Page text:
Editor’s Note: Originally posted on the Dragonlance-L mailing list on March 17, 2001.
Both hubris and the Sodom and Gomorrah tale were inspiration touchstones for the fall of Istar. Of course, the entire Istar situation, while foundational to the War of the Lance and the Chronicles story, was not something which we had originally envisioned as being told. Legends only became possible because of the popularity of Chronicles.
I’d like to add an additional thought or two on the subject if I may.
We sit at the bottom of the well of mortality, looking up, and try to comprehend not just that patch of sky that we can see, but the entire world beyond. Sometimes we think that the well and that patch of sky ARE the entire world. Mortality, by its nature, has a very limited perspective so far as spiritually minded people of all faiths are concerned. Religion in all its various forms, it seems to me, believes in — endeavors to know –what is beyond the well of mortality.
All we know from the experience of our sight, smell, touch, taste and hearing are the limits of our existence here. This experience tells us that when others with us at the bottom of the well die, they no longer exist as we once knew them. Thus, holding on to life here is all that we know.
Death is the final judgment. We seek justification for death. We feel no regrets when the Hitlers are taken from the world yet we feel offended by God when an innocent child dies in its crib or a father of a large family is killed in a work accident or any of a thousand other real events rob someone of their life in what we (in hubris) call ‘before their time.’
The ultimate hubris is perhaps when mortals ASSUME they have the perspective of God and determine to TAKE life (either their own or others) by their own hand and will. There were determined pogroms against the ‘unbelievers’ in Istar prior to its fall.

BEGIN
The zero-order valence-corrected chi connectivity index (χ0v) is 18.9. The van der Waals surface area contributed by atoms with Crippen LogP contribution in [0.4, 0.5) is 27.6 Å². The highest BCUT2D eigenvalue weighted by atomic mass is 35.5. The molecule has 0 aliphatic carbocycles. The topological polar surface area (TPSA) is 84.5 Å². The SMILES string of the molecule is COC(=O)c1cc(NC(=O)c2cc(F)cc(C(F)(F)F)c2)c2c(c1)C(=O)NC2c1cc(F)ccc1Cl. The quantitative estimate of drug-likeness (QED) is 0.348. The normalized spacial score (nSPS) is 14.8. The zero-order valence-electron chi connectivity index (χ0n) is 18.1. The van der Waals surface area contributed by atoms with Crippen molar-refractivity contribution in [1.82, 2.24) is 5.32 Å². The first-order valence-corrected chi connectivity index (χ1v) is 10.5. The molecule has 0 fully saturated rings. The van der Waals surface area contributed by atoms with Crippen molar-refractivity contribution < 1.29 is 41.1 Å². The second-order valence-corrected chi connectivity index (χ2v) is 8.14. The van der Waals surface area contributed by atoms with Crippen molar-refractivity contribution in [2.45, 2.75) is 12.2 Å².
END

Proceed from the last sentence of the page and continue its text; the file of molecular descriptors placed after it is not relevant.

It is a hard thing to understand (from our limited perspective) that birth, life, and death may be very different from the perspective of heaven. It may well be that mortality is seen by God as just another aspect of an eternal process of enlightenment and perfection. I think this perspective may have been part of what Jesus was trying to teach in Mark 8:35-36 “For whosoever will save his life shall lose it; but whosoever shall lose his life for my sake and the gospel’s, the same shall save it. / For what shall it profit a man, if he shall gain the whole world, and lose his own soul?”
Oops, there I go with my Christian stuff again. 😉
So far as the story in Legends is concerned … was every last soul in Istar completely evil and deserving of death? No, I don’t think so … and I’m pretty sure that THEY would not have thought so. However, the perspective of a god … who viewed the people of Istar as eternal beings of spirit passing through a mortal experience … may have been somewhat different.